Most medical decisions, however, fall somewhere in between these boundaries. Reflections on these decisions were articulated in the language of ordinary and extraordinary means.
The expression "quality of life" has been used by the proponents of practices such as abortion, assisted suicide, and euthanasia; indeed "quality of life" has become a rallying slogan for those who favor such practices. There is an understandable tendency in some of these Episcopal statements to avoid any public formulation that might suggest endorsement of that kind of quality - of - life ethic. In the public context, these bishops tend to speak in language that portrays life as an absolute good and to eschew language about the quality of life. Such statements sometimes convey the impression that the distinction between ordinary and extraordinary means can be worked out in fairly objective terms (e.g. benefits of treatment, the proximity of a patient to death). In fact the language of benefit vs. burden ratio or proportionate vs. disproportionate treatment lends itself to images of a mathematical measurement. But this does not retain all the nuances of traditional teaching. While there are objective elements, such as whether or not a treatment is available or will be physiologically useful, the history of the distinction between ordinary and extraordinary means makes it clear that its deployment turns on the prudent judgment of the patient with the help of family and physician. The patient is the one who weighs risks, burdens, and benefits in light of a treatment's probable impact. The distinction depends upon the patient's quality - of - life judgments.
The Pennsylvania bishops' statement on nutrition and hydration illustrates the tendency both to objectify the judgment about ordinary and extraordinary means and to misrepresent traditional teaching. For example, the bishops write that "the patient in the persistent vegetative state is not imminently terminal (provided that there is no other pathology present). The feeding--regardless of whether it be considered as treatment or as care--is serving a life -sustaining purpose. Therefore, it remains an ordinary means of sustaining life and should be continued." The bishops of the Maryland Catholic Conference also wrote that "[a] medical treatment should not be deemed useless, however, because it fails to achieve some goal beyond what should be expected." For them, medically assisted feeding and hydration is useful as long as the patient is capable of absorbing the nutrients delivered by the treatment.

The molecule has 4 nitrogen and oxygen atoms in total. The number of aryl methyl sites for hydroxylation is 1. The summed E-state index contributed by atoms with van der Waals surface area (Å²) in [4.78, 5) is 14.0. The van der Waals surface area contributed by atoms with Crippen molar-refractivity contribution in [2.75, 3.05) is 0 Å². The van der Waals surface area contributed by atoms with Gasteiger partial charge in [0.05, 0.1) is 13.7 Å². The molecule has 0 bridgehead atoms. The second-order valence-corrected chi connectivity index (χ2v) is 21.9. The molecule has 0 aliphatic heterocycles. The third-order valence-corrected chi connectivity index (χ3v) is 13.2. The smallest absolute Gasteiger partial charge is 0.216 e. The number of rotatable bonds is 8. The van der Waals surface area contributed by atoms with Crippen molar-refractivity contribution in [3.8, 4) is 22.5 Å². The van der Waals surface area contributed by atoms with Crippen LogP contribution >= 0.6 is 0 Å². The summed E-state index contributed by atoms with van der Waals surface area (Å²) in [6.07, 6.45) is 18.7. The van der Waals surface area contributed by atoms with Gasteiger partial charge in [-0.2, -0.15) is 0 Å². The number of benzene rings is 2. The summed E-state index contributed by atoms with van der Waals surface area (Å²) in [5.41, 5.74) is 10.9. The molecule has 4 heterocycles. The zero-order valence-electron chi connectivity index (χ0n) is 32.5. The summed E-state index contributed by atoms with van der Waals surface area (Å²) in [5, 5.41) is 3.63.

These kinds of statements reflect an erosion of the distinction between ordinary and extraordinary means. There are a number of ways in which the traditional teaching is being lost. First, it should be noted that the distinction between ordinary and extraordinary means traditionally has not been limited only to those patients who were considered to be terminal. In creating such a restriction the bishops are being quite innovative in their interpretation of the distinction. Pope John Paul II seems to limit the distinction's application to those who are close to death; in Evangelium vitae he distinguishes euthanasia from withdrawing aggressive treatment and, in so doing, appears to limit the dis